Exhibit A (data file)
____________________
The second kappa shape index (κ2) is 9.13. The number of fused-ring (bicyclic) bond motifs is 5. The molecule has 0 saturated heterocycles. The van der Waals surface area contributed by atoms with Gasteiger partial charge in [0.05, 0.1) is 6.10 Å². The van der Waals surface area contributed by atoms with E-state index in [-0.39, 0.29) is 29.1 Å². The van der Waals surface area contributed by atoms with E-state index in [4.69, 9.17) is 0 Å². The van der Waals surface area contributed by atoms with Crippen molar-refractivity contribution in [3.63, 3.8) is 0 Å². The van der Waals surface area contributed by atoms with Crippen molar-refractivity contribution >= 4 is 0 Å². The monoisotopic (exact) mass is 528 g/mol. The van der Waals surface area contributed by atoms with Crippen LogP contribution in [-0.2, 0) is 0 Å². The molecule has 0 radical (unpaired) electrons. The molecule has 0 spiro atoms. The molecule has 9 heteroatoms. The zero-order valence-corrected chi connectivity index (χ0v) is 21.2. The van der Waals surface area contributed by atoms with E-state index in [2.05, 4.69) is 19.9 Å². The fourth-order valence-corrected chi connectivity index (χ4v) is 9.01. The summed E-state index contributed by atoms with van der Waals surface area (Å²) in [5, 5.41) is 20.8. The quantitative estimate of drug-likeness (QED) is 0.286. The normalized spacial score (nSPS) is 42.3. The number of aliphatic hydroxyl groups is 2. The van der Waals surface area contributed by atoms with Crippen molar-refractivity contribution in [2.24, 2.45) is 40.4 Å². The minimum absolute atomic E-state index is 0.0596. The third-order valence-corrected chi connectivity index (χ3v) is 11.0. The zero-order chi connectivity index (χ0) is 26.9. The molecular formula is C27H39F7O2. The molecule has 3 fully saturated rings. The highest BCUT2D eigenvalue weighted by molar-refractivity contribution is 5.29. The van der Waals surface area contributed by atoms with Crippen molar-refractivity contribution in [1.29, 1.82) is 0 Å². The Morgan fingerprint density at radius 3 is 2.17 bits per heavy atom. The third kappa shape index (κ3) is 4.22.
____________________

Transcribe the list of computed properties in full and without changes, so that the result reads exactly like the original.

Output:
The second kappa shape index (κ2) is 9.13. The number of fused-ring (bicyclic) bond motifs is 5. The molecule has 0 saturated heterocycles. The van der Waals surface area contributed by atoms with Gasteiger partial charge in [0.05, 0.1) is 6.10 Å². The van der Waals surface area contributed by atoms with E-state index in [-0.39, 0.29) is 29.1 Å². The van der Waals surface area contributed by atoms with E-state index in [4.69, 9.17) is 0 Å². The van der Waals surface area contributed by atoms with Crippen molar-refractivity contribution in [3.63, 3.8) is 0 Å². The van der Waals surface area contributed by atoms with Crippen molar-refractivity contribution >= 4 is 0 Å². The monoisotopic (exact) mass is 528 g/mol. The van der Waals surface area contributed by atoms with Crippen LogP contribution in [-0.2, 0) is 0 Å². The molecule has 0 radical (unpaired) electrons. The molecule has 0 spiro atoms. The molecule has 9 heteroatoms. The zero-order valence-corrected chi connectivity index (χ0v) is 21.2. The van der Waals surface area contributed by atoms with E-state index in [2.05, 4.69) is 19.9 Å². The fourth-order valence-corrected chi connectivity index (χ4v) is 9.01. The summed E-state index contributed by atoms with van der Waals surface area (Å²) in [5, 5.41) is 20.8. The quantitative estimate of drug-likeness (QED) is 0.286. The normalized spacial score (nSPS) is 42.3. The number of aliphatic hydroxyl groups is 2. The van der Waals surface area contributed by atoms with Crippen molar-refractivity contribution in [2.24, 2.45) is 40.4 Å². The minimum absolute atomic E-state index is 0.0596. The third-order valence-corrected chi connectivity index (χ3v) is 11.0. The zero-order chi connectivity index (χ0) is 26.9. The molecular formula is C27H39F7O2. The molecule has 3 fully saturated rings. The highest BCUT2D eigenvalue weighted by molar-refractivity contribution is 5.29. The van der Waals surface area contributed by atoms with Crippen molar-refractivity contribution in [1.29, 1.82) is 0 Å². The Morgan fingerprint density at radius 3 is 2.17 bits per heavy atom. The third kappa shape index (κ3) is 4.22.